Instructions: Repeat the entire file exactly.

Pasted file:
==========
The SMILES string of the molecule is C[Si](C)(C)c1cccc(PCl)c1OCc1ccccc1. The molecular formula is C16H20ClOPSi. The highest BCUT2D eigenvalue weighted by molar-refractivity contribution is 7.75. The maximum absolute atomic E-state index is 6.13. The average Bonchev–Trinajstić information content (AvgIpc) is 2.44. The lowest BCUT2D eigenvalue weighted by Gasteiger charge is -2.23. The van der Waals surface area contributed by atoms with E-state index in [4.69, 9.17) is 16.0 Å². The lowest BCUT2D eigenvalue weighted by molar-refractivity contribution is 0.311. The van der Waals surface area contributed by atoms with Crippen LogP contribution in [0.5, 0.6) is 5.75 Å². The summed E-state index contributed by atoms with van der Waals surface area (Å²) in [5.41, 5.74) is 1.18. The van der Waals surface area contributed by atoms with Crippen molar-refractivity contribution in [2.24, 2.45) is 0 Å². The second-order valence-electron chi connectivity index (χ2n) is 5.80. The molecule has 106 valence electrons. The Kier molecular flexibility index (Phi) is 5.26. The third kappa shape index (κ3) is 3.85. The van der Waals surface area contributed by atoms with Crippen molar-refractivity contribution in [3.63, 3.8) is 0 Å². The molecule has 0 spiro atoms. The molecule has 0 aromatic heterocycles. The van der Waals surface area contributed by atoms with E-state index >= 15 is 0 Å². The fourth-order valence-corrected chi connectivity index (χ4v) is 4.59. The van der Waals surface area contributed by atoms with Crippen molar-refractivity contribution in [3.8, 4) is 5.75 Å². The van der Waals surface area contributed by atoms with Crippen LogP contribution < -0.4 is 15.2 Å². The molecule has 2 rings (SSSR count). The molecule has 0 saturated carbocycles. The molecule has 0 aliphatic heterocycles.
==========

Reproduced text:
The SMILES string of the molecule is C[Si](C)(C)c1cccc(PCl)c1OCc1ccccc1. The molecular formula is C16H20ClOPSi. The highest BCUT2D eigenvalue weighted by molar-refractivity contribution is 7.75. The maximum absolute atomic E-state index is 6.13. The average Bonchev–Trinajstić information content (AvgIpc) is 2.44. The lowest BCUT2D eigenvalue weighted by Gasteiger charge is -2.23. The van der Waals surface area contributed by atoms with E-state index in [4.69, 9.17) is 16.0 Å². The lowest BCUT2D eigenvalue weighted by molar-refractivity contribution is 0.311. The van der Waals surface area contributed by atoms with Crippen LogP contribution in [0.5, 0.6) is 5.75 Å². The summed E-state index contributed by atoms with van der Waals surface area (Å²) in [5.41, 5.74) is 1.18. The van der Waals surface area contributed by atoms with Crippen molar-refractivity contribution in [2.24, 2.45) is 0 Å². The second-order valence-electron chi connectivity index (χ2n) is 5.80. The molecule has 106 valence electrons. The Kier molecular flexibility index (Phi) is 5.26. The third kappa shape index (κ3) is 3.85. The van der Waals surface area contributed by atoms with Crippen molar-refractivity contribution in [3.63, 3.8) is 0 Å². The molecule has 0 spiro atoms. The molecule has 0 aromatic heterocycles. The van der Waals surface area contributed by atoms with E-state index >= 15 is 0 Å². The fourth-order valence-corrected chi connectivity index (χ4v) is 4.59. The van der Waals surface area contributed by atoms with Crippen molar-refractivity contribution in [3.8, 4) is 5.75 Å². The van der Waals surface area contributed by atoms with Crippen LogP contribution < -0.4 is 15.2 Å². The molecule has 2 rings (SSSR count). The molecule has 0 saturated carbocycles. The molecule has 0 aliphatic heterocycles.